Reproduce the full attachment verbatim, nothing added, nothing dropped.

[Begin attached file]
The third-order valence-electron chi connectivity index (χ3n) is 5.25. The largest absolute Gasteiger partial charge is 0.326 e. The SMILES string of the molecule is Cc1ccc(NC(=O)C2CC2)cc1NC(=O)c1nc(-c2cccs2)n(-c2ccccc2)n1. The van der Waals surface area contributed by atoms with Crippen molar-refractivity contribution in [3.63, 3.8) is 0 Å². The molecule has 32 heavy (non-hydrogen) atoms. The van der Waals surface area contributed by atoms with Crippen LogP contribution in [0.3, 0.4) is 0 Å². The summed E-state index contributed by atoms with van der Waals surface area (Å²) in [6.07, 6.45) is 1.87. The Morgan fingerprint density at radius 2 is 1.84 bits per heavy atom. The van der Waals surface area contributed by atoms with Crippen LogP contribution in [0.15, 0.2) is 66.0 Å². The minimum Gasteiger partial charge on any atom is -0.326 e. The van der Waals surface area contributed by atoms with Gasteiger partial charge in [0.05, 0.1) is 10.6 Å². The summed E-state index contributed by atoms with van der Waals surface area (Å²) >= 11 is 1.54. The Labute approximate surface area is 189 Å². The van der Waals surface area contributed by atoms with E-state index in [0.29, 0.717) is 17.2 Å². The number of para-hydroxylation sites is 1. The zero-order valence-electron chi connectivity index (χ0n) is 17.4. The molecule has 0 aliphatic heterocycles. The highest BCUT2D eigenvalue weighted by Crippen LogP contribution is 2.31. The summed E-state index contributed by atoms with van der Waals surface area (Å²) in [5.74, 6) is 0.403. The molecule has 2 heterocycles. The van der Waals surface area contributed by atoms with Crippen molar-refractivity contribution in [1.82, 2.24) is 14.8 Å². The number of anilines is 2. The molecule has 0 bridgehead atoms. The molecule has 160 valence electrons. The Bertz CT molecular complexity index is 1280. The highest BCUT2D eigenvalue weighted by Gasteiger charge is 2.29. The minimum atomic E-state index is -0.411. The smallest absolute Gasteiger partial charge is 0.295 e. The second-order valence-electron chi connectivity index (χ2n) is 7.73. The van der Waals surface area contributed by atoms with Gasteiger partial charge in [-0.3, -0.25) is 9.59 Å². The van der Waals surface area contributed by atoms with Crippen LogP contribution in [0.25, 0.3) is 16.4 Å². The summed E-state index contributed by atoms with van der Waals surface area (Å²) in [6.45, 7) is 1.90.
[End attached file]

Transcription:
The third-order valence-electron chi connectivity index (χ3n) is 5.25. The largest absolute Gasteiger partial charge is 0.326 e. The SMILES string of the molecule is Cc1ccc(NC(=O)C2CC2)cc1NC(=O)c1nc(-c2cccs2)n(-c2ccccc2)n1. The van der Waals surface area contributed by atoms with Crippen molar-refractivity contribution in [3.63, 3.8) is 0 Å². The molecule has 32 heavy (non-hydrogen) atoms. The van der Waals surface area contributed by atoms with Crippen LogP contribution in [0.3, 0.4) is 0 Å². The summed E-state index contributed by atoms with van der Waals surface area (Å²) in [6.07, 6.45) is 1.87. The Morgan fingerprint density at radius 2 is 1.84 bits per heavy atom. The van der Waals surface area contributed by atoms with Crippen LogP contribution in [0.15, 0.2) is 66.0 Å². The minimum Gasteiger partial charge on any atom is -0.326 e. The van der Waals surface area contributed by atoms with Gasteiger partial charge in [0.05, 0.1) is 10.6 Å². The summed E-state index contributed by atoms with van der Waals surface area (Å²) >= 11 is 1.54. The Labute approximate surface area is 189 Å². The van der Waals surface area contributed by atoms with E-state index in [0.29, 0.717) is 17.2 Å². The number of para-hydroxylation sites is 1. The zero-order valence-electron chi connectivity index (χ0n) is 17.4. The molecule has 0 aliphatic heterocycles. The highest BCUT2D eigenvalue weighted by Crippen LogP contribution is 2.31. The summed E-state index contributed by atoms with van der Waals surface area (Å²) in [5.74, 6) is 0.403. The molecule has 2 heterocycles. The van der Waals surface area contributed by atoms with Crippen molar-refractivity contribution in [1.82, 2.24) is 14.8 Å². The number of anilines is 2. The molecule has 0 bridgehead atoms. The molecule has 160 valence electrons. The Bertz CT molecular complexity index is 1280. The highest BCUT2D eigenvalue weighted by Gasteiger charge is 2.29. The minimum atomic E-state index is -0.411. The smallest absolute Gasteiger partial charge is 0.295 e. The second-order valence-electron chi connectivity index (χ2n) is 7.73. The van der Waals surface area contributed by atoms with Gasteiger partial charge in [-0.3, -0.25) is 9.59 Å². The van der Waals surface area contributed by atoms with Crippen LogP contribution in [0.25, 0.3) is 16.4 Å². The summed E-state index contributed by atoms with van der Waals surface area (Å²) in [6.45, 7) is 1.90.